But Able One was never a colossus that bestrode the world even at his best and, Viva Pataca never quite carried around an unbeatable tag.
Until Sunday, there was hope that Able Friend could rise again but that’s over – we’re looking for the next big thing.
Credit to Cruz for Gold Mount’s win
History will be running against Gold Mount in the BMW Hong Kong Derby but kudos to trainer Tony Cruz for getting him to win first-up in Class Two on Sunday and into the race.
The Private Purchases are enjoying a bumper season, with Gold Mount taking the tally to six PPs which have been able to win at their first local start this term – or around double the annual average – and two, Eagle Way and Gold Mount have won in Class Two.
That is no easy assignment and the honour roll of first-up Class Two winners (mostly) reads as a terrific pointer to Gold Mount’s future here.
In the past five years this is the list: Military Attack, President Lincoln, Mirage, Divine Calling, Werther, Eagle Way and Gold Mount. OK, there’s an oops there for Divine Calling and, to some extent President Lincoln, while there’s an asterisk on Mirage, the scatter-brained galloper whose 2014 win was his lone cameo role here before he was sent back to race in Australia before he killed someone.
But Military Attack and Werther went on to be named Horse of the Year and if we go back further, winning in a high grade on debut in Hong Kong is something of an assurance of success. Derby heroine Elegant Fashion won in Class One and the granddaddy of all of them this century was the Ivan Allan-trained Firebreak, who took out the Group One Centenary Sprint Cup at his first local appearance.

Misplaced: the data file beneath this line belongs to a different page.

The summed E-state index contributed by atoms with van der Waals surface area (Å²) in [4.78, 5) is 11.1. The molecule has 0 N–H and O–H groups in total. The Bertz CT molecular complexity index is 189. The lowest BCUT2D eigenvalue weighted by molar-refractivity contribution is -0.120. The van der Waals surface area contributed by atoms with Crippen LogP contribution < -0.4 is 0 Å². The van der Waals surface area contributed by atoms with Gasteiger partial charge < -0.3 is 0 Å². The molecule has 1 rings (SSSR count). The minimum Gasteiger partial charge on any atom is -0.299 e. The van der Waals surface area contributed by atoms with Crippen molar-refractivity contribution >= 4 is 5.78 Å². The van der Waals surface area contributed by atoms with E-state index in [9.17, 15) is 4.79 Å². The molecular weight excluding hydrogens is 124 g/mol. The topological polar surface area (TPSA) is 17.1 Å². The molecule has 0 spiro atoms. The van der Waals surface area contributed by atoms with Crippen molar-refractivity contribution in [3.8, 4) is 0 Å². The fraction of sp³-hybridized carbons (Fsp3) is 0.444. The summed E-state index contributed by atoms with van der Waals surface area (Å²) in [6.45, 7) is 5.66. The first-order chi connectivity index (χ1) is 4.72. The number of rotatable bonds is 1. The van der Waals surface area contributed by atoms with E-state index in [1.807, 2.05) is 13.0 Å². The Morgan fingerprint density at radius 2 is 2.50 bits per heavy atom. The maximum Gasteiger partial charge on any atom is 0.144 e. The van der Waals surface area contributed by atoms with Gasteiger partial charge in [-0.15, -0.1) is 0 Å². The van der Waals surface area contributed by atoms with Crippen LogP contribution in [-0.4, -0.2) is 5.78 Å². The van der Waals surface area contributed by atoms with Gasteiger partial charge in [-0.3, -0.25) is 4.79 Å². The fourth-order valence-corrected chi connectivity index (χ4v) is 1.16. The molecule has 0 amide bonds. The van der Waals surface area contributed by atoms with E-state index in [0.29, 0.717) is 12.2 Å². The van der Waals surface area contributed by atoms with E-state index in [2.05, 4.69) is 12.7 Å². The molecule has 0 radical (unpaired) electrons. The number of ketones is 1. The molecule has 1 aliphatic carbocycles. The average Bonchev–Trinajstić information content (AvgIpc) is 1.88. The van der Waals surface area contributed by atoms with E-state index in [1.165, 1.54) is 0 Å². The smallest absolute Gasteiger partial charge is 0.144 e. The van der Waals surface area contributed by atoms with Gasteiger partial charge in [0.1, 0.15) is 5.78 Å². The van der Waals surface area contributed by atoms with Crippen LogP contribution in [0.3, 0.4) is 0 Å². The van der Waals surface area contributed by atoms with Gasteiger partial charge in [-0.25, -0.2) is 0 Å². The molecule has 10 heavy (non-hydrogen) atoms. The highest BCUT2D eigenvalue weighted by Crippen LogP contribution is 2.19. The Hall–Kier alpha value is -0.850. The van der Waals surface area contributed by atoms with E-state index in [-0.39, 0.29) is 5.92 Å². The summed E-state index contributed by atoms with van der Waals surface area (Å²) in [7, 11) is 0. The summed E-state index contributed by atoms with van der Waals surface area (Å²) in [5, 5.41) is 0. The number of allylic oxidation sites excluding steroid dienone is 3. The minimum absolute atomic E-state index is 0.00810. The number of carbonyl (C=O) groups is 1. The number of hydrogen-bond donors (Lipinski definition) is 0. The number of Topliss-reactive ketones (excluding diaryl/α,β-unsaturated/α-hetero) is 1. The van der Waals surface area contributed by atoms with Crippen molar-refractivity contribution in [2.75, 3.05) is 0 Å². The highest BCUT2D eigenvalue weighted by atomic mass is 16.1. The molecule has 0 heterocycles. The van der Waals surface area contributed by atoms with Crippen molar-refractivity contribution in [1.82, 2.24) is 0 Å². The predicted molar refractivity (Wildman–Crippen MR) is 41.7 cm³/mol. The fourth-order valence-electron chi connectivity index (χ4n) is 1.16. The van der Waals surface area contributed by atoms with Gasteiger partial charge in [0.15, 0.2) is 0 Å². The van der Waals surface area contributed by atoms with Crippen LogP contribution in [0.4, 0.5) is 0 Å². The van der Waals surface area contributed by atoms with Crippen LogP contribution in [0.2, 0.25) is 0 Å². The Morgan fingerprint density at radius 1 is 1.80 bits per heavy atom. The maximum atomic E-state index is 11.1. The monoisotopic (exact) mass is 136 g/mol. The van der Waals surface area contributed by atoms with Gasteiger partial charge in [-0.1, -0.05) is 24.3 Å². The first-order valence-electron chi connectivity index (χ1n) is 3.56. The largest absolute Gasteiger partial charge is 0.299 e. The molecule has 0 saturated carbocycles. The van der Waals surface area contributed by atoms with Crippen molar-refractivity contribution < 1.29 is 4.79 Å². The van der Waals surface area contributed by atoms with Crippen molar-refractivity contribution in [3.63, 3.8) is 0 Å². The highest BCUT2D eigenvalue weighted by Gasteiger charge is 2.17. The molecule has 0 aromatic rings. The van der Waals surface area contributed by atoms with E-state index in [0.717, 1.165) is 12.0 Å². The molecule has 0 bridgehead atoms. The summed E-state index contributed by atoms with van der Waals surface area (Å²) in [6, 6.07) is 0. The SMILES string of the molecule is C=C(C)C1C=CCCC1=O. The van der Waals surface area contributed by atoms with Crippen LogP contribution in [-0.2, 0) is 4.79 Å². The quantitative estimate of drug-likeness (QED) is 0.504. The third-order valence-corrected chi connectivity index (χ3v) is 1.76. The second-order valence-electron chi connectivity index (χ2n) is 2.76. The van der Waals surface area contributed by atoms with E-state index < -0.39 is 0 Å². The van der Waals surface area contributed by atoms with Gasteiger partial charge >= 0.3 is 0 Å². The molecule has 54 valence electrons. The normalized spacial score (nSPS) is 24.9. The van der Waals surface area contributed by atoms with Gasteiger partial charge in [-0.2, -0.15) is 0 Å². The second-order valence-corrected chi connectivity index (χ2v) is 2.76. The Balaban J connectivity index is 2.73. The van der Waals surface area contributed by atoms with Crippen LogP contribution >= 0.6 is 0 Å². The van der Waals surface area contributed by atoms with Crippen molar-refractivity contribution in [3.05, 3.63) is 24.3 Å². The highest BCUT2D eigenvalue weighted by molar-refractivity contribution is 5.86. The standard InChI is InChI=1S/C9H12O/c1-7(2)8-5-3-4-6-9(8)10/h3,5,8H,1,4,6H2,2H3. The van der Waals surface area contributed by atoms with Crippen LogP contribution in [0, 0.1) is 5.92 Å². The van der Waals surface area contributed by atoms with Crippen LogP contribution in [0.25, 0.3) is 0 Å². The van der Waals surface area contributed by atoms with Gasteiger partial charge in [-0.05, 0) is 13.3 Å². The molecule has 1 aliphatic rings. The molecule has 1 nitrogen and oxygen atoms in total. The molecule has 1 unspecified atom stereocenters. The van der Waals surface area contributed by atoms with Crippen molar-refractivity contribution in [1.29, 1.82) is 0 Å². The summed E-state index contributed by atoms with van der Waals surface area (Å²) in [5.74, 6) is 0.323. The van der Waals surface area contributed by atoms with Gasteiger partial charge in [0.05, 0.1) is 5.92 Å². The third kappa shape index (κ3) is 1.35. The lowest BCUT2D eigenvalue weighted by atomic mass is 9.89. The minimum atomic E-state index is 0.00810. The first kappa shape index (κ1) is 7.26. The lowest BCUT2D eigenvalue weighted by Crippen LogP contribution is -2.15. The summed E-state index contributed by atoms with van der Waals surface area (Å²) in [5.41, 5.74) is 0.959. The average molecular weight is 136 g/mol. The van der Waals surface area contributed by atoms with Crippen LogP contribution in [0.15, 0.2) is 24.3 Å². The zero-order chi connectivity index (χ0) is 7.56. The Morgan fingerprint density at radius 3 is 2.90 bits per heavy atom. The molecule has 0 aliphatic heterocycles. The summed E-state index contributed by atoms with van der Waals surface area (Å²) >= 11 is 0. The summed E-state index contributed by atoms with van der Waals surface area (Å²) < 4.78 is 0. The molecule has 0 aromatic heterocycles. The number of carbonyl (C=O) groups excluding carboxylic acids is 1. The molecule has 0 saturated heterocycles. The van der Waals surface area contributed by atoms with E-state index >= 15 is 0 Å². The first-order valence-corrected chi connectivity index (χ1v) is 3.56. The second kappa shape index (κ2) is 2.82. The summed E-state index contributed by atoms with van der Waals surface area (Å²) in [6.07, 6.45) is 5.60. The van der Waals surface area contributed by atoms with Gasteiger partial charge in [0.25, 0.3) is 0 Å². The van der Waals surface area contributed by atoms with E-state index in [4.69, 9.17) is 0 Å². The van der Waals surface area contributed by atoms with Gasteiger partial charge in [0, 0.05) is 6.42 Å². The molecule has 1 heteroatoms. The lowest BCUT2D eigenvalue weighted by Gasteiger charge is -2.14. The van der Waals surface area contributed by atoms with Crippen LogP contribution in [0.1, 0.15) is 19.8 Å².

But Cruz has as good a record as anyone at getting first-up wins from horses which have already raced overseas to a high level.
In four successive seasons, he won first-up in Class One with Russian Pearl (a Derby runner-up two starts later and Stewards’ Cup winner eventually), Willie Detroy, who then disappointed in a couple of runs before breaking down, and Royal Prince, and then won the 2008 Classic Mile first-up with Helene Mascot who also took the Derby.
So a huge tick for Cruz achieving a rare feat but he will need to do something rarer if Gold Mount is to win the Derby at his second appearance here.
The last two do it was Allan’s grey marvel, Oriental Express, a horse he once described as the best he ever trained – a Group One winner from 1,200m to 2,400m – and that was 20 years ago this year.
Since 2000, many have gone into the Derby at their third local start but only two at just their second. The David Oughton-trained Gonlargo was 100-1 finishing ninth in 2000, while Tony Millard’s Masquerader was also a big outsider running last in 2012 and we know how that turned out, with the gelding winning his first race here last season in Class Five.
So the history is against Gold Mount on Derby day – in what shapes a very deep Derby in any case – but the seven-figure sum (in pounds) spent to acquire him has history on its side for his wider future here after a debut win in Class Two.